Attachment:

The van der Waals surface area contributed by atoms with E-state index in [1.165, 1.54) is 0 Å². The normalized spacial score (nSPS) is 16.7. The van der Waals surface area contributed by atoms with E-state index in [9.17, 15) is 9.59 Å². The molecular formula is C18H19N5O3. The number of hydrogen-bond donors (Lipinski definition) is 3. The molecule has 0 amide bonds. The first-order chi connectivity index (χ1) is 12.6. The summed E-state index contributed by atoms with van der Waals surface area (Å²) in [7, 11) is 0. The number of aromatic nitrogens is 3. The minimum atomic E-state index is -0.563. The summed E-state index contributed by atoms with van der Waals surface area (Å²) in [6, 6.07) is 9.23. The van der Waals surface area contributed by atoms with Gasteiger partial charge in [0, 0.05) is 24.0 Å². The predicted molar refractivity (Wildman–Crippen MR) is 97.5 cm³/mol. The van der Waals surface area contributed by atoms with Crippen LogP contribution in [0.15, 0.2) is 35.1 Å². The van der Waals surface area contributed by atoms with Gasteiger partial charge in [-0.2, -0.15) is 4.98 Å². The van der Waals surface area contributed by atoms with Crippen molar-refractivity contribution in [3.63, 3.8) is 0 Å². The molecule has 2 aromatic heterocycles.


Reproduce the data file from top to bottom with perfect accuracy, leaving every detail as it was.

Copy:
The van der Waals surface area contributed by atoms with E-state index in [1.165, 1.54) is 0 Å². The normalized spacial score (nSPS) is 16.7. The van der Waals surface area contributed by atoms with E-state index in [9.17, 15) is 9.59 Å². The molecular formula is C18H19N5O3. The number of hydrogen-bond donors (Lipinski definition) is 3. The molecule has 0 amide bonds. The first-order chi connectivity index (χ1) is 12.6. The summed E-state index contributed by atoms with van der Waals surface area (Å²) in [7, 11) is 0. The number of aromatic nitrogens is 3. The minimum atomic E-state index is -0.563. The summed E-state index contributed by atoms with van der Waals surface area (Å²) in [6, 6.07) is 9.23. The van der Waals surface area contributed by atoms with Gasteiger partial charge in [0, 0.05) is 24.0 Å². The predicted molar refractivity (Wildman–Crippen MR) is 97.5 cm³/mol. The van der Waals surface area contributed by atoms with Crippen LogP contribution in [0.15, 0.2) is 35.1 Å². The van der Waals surface area contributed by atoms with Gasteiger partial charge in [-0.2, -0.15) is 4.98 Å². The van der Waals surface area contributed by atoms with Crippen molar-refractivity contribution in [3.63, 3.8) is 0 Å². The molecule has 2 aromatic heterocycles.